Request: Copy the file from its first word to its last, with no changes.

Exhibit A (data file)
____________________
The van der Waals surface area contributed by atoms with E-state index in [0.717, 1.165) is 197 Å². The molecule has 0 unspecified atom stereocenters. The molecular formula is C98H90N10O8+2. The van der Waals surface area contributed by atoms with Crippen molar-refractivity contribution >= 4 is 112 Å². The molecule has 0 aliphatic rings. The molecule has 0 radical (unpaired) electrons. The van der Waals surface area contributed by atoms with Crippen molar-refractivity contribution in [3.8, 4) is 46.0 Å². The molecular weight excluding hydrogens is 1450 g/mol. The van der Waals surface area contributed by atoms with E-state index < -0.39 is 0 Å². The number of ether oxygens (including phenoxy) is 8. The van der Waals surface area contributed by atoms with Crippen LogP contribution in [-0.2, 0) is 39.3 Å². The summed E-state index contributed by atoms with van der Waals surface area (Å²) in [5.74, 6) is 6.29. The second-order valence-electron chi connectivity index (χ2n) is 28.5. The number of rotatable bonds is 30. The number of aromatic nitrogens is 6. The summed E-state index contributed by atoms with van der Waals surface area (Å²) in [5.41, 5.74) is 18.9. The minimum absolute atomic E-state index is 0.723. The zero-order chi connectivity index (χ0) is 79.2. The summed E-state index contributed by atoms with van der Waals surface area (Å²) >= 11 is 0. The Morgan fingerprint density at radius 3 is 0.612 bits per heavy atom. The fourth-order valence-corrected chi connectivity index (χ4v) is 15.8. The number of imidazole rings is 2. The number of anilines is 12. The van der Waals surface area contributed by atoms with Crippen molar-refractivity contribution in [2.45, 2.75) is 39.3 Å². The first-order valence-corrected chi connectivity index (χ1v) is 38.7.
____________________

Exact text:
The van der Waals surface area contributed by atoms with E-state index in [0.717, 1.165) is 197 Å². The molecule has 0 unspecified atom stereocenters. The molecular formula is C98H90N10O8+2. The van der Waals surface area contributed by atoms with Crippen molar-refractivity contribution >= 4 is 112 Å². The molecule has 0 aliphatic rings. The molecule has 0 radical (unpaired) electrons. The van der Waals surface area contributed by atoms with Crippen molar-refractivity contribution in [3.8, 4) is 46.0 Å². The molecular weight excluding hydrogens is 1450 g/mol. The van der Waals surface area contributed by atoms with E-state index < -0.39 is 0 Å². The number of ether oxygens (including phenoxy) is 8. The van der Waals surface area contributed by atoms with Crippen LogP contribution in [-0.2, 0) is 39.3 Å². The summed E-state index contributed by atoms with van der Waals surface area (Å²) in [5.74, 6) is 6.29. The second-order valence-electron chi connectivity index (χ2n) is 28.5. The number of rotatable bonds is 30. The number of aromatic nitrogens is 6. The summed E-state index contributed by atoms with van der Waals surface area (Å²) in [5.41, 5.74) is 18.9. The minimum absolute atomic E-state index is 0.723. The zero-order chi connectivity index (χ0) is 79.2. The summed E-state index contributed by atoms with van der Waals surface area (Å²) >= 11 is 0. The Morgan fingerprint density at radius 3 is 0.612 bits per heavy atom. The fourth-order valence-corrected chi connectivity index (χ4v) is 15.8. The number of imidazole rings is 2. The number of anilines is 12. The van der Waals surface area contributed by atoms with Crippen molar-refractivity contribution in [2.45, 2.75) is 39.3 Å². The first-order valence-corrected chi connectivity index (χ1v) is 38.7.